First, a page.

Tyrone Williams woke up when he was 22.
His cellmate in prison had heard it was his birthday and asked, over and over, how old he was. Williams was certain he was turning 16.
When his cellmate got frustrated, Williams paused and thought of his birth date. He counted in his head, then on his hands. He was 22.
He lay on his bed and pulled the sheets over his head. He couldn’t understand how he didn’t know his age. The way Williams describes it, he went to sleep for nearly seven years, starting the moment a Milwaukee County judge banged the gavel after handing down a 33-year sentence to a 16-year-old boy.
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“All I know is I will never go to sleep on my life again,” said Williams, now 34.
“No matter what it is, no matter how hard it is, let me see it all,” he said. “That was the beginning for me.”
In 1996, Williams became the first 15-year-old in Milwaukee County waived into adult court for armed robbery. He served 16 1/2 years behind bars before he was paroled in 2012.
In the years since his release, Williams has worked at a retail-marketing company, delivered newspapers and opened a recording studio. He got married, and he and his wife, Angela, are turning their attention to their nonprofit, which provides mini-grants to help families meet basic needs and employs teens in the summer.
His experience offers a glimpse into life for kids who are treated as adults in the criminal justice system. It comes as national advocates for juvenile justice reform are focused on Wisconsin, watching as the two girls charged in the Slender Man stabbing remain in adult court and other teens face rare federal prosecutions in bank robbery and car-jacking cases.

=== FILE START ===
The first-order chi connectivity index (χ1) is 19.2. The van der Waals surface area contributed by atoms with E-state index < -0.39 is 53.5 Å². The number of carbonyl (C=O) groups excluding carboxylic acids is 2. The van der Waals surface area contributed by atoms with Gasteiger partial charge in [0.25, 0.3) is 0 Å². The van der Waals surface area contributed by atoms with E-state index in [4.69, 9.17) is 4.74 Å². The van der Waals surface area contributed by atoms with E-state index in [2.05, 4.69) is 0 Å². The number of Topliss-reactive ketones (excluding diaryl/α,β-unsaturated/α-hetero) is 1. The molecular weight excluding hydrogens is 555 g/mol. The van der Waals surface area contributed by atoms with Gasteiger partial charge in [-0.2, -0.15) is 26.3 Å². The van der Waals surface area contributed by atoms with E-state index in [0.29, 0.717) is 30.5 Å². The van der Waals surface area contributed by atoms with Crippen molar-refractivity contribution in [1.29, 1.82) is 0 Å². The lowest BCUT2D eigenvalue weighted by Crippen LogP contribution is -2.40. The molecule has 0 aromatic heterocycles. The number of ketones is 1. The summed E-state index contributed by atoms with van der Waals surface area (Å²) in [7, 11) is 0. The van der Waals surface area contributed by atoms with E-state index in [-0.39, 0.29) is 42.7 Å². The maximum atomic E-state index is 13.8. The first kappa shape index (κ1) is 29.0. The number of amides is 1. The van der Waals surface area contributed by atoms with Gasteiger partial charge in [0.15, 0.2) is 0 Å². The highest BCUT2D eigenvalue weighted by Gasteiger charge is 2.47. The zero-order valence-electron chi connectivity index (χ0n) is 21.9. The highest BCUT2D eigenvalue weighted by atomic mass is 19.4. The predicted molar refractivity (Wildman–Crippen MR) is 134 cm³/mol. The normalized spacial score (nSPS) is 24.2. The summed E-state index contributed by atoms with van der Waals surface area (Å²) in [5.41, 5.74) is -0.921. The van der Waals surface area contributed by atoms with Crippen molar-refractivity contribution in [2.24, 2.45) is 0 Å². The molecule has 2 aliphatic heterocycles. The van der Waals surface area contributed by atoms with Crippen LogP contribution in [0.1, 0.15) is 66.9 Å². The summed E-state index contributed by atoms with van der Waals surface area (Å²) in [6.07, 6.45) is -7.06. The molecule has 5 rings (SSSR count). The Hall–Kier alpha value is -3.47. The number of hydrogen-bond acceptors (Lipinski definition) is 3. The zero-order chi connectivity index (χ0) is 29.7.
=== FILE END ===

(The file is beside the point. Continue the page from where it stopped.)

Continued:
Everyone in court the day Williams was sentenced agreed on one thing: He had a horrible childhood.
Williams and his five siblings bounced from house to house, sometimes in foster care and sometimes in the care of their drug-addicted mother or alcoholic grandmother, according to court documents.
His mother was once charged with child neglect after police found all five children alone in a roach-infested apartment without heat, hot water or a working stove.
Williams told the writer of a presentence report about how his grandmother beat him with extension cords, coat hangers, a broom and a toilet plunger. The report described his father as “little more than a sperm donor” who burned his son with cigarettes.
“It wasn’t life,” Williams says now of his childhood. “Young people deserve to have life, not just the existence of life but actual life.”
At age 12, he stole $4.84 worth of doughnuts from a gas station store. When he was stopped by a clerk, he pulled a pistol out of his pants but didn’t fire it. He had taken the gun from his grandmother’s house. He told police, when they arrived, he stole the doughnuts because there wasn’t any food at home.
He later was arrested on charges of criminal damage to property and carrying a gun. His sentences often involved living at group homes around Milwaukee.